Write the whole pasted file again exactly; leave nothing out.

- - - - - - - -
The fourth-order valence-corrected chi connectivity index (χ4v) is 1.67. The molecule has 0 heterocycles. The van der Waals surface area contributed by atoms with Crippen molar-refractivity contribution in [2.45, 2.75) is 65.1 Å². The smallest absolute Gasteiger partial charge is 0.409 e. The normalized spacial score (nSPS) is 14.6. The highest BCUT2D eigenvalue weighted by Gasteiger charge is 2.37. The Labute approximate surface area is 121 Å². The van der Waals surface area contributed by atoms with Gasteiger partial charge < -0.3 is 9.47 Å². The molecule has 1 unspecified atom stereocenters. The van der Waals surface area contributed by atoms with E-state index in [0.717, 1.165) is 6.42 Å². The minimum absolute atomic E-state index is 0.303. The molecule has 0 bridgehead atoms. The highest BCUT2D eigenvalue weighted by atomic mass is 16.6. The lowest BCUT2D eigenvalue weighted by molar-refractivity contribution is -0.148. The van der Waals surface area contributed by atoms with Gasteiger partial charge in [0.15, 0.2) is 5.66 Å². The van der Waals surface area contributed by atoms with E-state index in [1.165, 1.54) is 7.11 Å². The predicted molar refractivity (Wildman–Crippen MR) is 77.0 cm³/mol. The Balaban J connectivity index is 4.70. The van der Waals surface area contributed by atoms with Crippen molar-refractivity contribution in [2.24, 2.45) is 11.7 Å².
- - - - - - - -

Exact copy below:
The fourth-order valence-corrected chi connectivity index (χ4v) is 1.67. The molecule has 0 heterocycles. The van der Waals surface area contributed by atoms with Crippen molar-refractivity contribution in [2.45, 2.75) is 65.1 Å². The smallest absolute Gasteiger partial charge is 0.409 e. The normalized spacial score (nSPS) is 14.6. The highest BCUT2D eigenvalue weighted by Gasteiger charge is 2.37. The Labute approximate surface area is 121 Å². The van der Waals surface area contributed by atoms with Gasteiger partial charge < -0.3 is 9.47 Å². The molecule has 1 unspecified atom stereocenters. The van der Waals surface area contributed by atoms with E-state index in [0.717, 1.165) is 6.42 Å². The minimum absolute atomic E-state index is 0.303. The molecule has 0 bridgehead atoms. The highest BCUT2D eigenvalue weighted by atomic mass is 16.6. The lowest BCUT2D eigenvalue weighted by molar-refractivity contribution is -0.148. The van der Waals surface area contributed by atoms with Gasteiger partial charge in [0.15, 0.2) is 5.66 Å². The van der Waals surface area contributed by atoms with E-state index in [1.165, 1.54) is 7.11 Å². The predicted molar refractivity (Wildman–Crippen MR) is 77.0 cm³/mol. The Balaban J connectivity index is 4.70. The van der Waals surface area contributed by atoms with Crippen molar-refractivity contribution in [2.24, 2.45) is 11.7 Å².